It is proposed that the impaired counterregulatory response (CRR) to hypoglycemia in insulin-deficient diabetes may be due to chronic brain insulin deficiency. To test this hypothesis, streptozotocin-induced diabetic Sprague-Dawley rats were infused with insulin (3 mU/day) or artificial cerebrospinal fluid (aCSF) bilaterally into the ventromedial hypothalamus (VMH) for 2 wk and compared with nondiabetic rats. Rats underwent hyperinsulinemic (50 mU·kg=1· min=1)-hypoglycemic (~45 mg/dl) clamps. Diabetic rats demonstrated an impaired CRR to hypoglycemia, noted by a high glucose infusion rate and blunted epinephrine and glucagon responses. The defective sympathoadrenal response was restored by chronic infusion of insulin into the VMH. Diabetic rats had decreased VMH Akt phosphorylation and decreased VMH glucose transporter 4 (GLUT4) content, which was also restored by chronic infusion of insulin into the VMH. Separate experiments in nondiabetic rats in which GLUT4 translocation into the VMH was inhibited with an infusion of indinavir were notable for an impaired CRR to hypoglycemia, indicated by increased glucose infusion rate and diminished epinephrine and glucagon responses. Results suggest that, in this model of diabetes, VMH insulin deficiency impairs the sympathoadrenal response to hypoglycemia and that chronic infusion of insulin into the VMH is sufficient to normalize the sympathoadrenal response to hypoglycemia via restoration of GLUT4 expression in the VMH.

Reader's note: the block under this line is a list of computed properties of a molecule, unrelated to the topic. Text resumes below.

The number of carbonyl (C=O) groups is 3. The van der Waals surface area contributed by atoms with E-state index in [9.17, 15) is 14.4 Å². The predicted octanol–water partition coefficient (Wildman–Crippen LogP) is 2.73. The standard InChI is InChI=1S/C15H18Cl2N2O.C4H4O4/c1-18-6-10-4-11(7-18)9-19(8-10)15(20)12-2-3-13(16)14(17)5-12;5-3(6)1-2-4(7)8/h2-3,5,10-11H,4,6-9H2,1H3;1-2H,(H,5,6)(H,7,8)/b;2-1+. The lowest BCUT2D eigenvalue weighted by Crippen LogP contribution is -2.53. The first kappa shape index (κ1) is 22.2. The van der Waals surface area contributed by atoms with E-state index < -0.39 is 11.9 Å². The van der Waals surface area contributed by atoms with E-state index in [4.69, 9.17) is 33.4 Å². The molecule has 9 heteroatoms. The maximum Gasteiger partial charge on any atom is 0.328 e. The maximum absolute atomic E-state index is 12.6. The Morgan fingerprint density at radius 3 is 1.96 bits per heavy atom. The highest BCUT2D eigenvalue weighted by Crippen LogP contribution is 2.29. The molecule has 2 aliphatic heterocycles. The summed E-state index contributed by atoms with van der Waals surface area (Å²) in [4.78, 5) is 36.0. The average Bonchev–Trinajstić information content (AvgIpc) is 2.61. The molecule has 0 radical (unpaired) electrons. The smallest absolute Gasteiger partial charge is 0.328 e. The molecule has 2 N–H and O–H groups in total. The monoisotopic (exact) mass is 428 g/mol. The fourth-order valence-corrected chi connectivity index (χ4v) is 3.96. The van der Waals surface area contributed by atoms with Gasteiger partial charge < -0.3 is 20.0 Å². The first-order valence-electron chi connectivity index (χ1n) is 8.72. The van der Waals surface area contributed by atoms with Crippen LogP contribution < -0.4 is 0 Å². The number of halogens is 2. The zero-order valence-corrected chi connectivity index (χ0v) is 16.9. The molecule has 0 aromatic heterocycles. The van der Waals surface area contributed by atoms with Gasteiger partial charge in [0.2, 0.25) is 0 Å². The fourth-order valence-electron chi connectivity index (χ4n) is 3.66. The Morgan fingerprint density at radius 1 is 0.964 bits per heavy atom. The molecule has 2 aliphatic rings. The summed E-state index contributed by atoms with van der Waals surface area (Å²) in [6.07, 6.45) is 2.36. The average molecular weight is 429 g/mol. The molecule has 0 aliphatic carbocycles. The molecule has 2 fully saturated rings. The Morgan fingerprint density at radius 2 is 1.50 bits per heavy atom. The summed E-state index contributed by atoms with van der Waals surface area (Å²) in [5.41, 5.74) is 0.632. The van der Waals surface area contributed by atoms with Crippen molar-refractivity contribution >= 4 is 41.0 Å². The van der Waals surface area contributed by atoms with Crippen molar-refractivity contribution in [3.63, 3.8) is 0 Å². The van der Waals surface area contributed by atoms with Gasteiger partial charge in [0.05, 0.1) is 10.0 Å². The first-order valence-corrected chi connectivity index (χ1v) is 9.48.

|Journal||American Journal of Physiology - Endocrinology and Metabolism|
|State||Published - Dec 2018|
Bibliographical notePublisher Copyright:
© 2018 the American Physiological Society.
- Ventromedial hypothalamus
ASJC Scopus subject areas
- Endocrinology, Diabetes and Metabolism
- Physiology (medical)